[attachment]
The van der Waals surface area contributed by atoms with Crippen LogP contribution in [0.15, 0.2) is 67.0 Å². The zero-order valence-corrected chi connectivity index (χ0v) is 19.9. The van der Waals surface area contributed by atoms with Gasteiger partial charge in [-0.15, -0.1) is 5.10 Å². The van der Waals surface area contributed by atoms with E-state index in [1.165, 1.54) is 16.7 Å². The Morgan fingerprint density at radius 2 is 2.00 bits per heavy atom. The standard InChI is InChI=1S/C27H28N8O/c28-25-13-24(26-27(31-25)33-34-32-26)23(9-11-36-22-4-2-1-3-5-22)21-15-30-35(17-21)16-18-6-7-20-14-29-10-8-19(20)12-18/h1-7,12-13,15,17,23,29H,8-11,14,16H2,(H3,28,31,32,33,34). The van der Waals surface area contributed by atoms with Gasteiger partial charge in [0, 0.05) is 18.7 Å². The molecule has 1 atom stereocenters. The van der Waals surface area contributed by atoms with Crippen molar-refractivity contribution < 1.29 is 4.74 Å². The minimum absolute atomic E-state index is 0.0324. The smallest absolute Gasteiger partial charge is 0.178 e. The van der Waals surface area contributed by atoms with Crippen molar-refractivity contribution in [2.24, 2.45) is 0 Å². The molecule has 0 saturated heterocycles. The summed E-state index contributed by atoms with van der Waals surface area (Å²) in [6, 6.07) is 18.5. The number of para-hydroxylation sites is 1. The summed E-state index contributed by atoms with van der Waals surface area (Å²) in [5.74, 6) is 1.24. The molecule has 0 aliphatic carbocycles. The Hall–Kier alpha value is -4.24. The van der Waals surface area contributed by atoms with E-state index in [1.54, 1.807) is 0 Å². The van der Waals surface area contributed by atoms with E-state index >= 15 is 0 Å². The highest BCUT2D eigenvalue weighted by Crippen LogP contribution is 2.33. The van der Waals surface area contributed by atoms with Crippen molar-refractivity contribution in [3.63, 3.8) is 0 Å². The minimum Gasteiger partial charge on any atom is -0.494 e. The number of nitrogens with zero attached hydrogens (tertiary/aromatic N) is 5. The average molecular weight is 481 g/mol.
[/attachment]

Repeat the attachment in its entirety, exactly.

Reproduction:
The van der Waals surface area contributed by atoms with Crippen LogP contribution in [0.15, 0.2) is 67.0 Å². The zero-order valence-corrected chi connectivity index (χ0v) is 19.9. The van der Waals surface area contributed by atoms with Gasteiger partial charge in [-0.15, -0.1) is 5.10 Å². The van der Waals surface area contributed by atoms with E-state index in [1.165, 1.54) is 16.7 Å². The Morgan fingerprint density at radius 2 is 2.00 bits per heavy atom. The standard InChI is InChI=1S/C27H28N8O/c28-25-13-24(26-27(31-25)33-34-32-26)23(9-11-36-22-4-2-1-3-5-22)21-15-30-35(17-21)16-18-6-7-20-14-29-10-8-19(20)12-18/h1-7,12-13,15,17,23,29H,8-11,14,16H2,(H3,28,31,32,33,34). The van der Waals surface area contributed by atoms with Gasteiger partial charge in [0, 0.05) is 18.7 Å². The molecule has 1 atom stereocenters. The van der Waals surface area contributed by atoms with Crippen molar-refractivity contribution < 1.29 is 4.74 Å². The minimum absolute atomic E-state index is 0.0324. The smallest absolute Gasteiger partial charge is 0.178 e. The van der Waals surface area contributed by atoms with Crippen molar-refractivity contribution in [2.24, 2.45) is 0 Å². The molecule has 0 saturated heterocycles. The summed E-state index contributed by atoms with van der Waals surface area (Å²) in [6, 6.07) is 18.5. The number of para-hydroxylation sites is 1. The summed E-state index contributed by atoms with van der Waals surface area (Å²) in [5.74, 6) is 1.24. The molecule has 0 aliphatic carbocycles. The Hall–Kier alpha value is -4.24. The van der Waals surface area contributed by atoms with E-state index in [1.54, 1.807) is 0 Å². The van der Waals surface area contributed by atoms with E-state index >= 15 is 0 Å². The highest BCUT2D eigenvalue weighted by Crippen LogP contribution is 2.33. The van der Waals surface area contributed by atoms with Crippen molar-refractivity contribution in [3.63, 3.8) is 0 Å². The minimum Gasteiger partial charge on any atom is -0.494 e. The number of nitrogens with zero attached hydrogens (tertiary/aromatic N) is 5. The average molecular weight is 481 g/mol.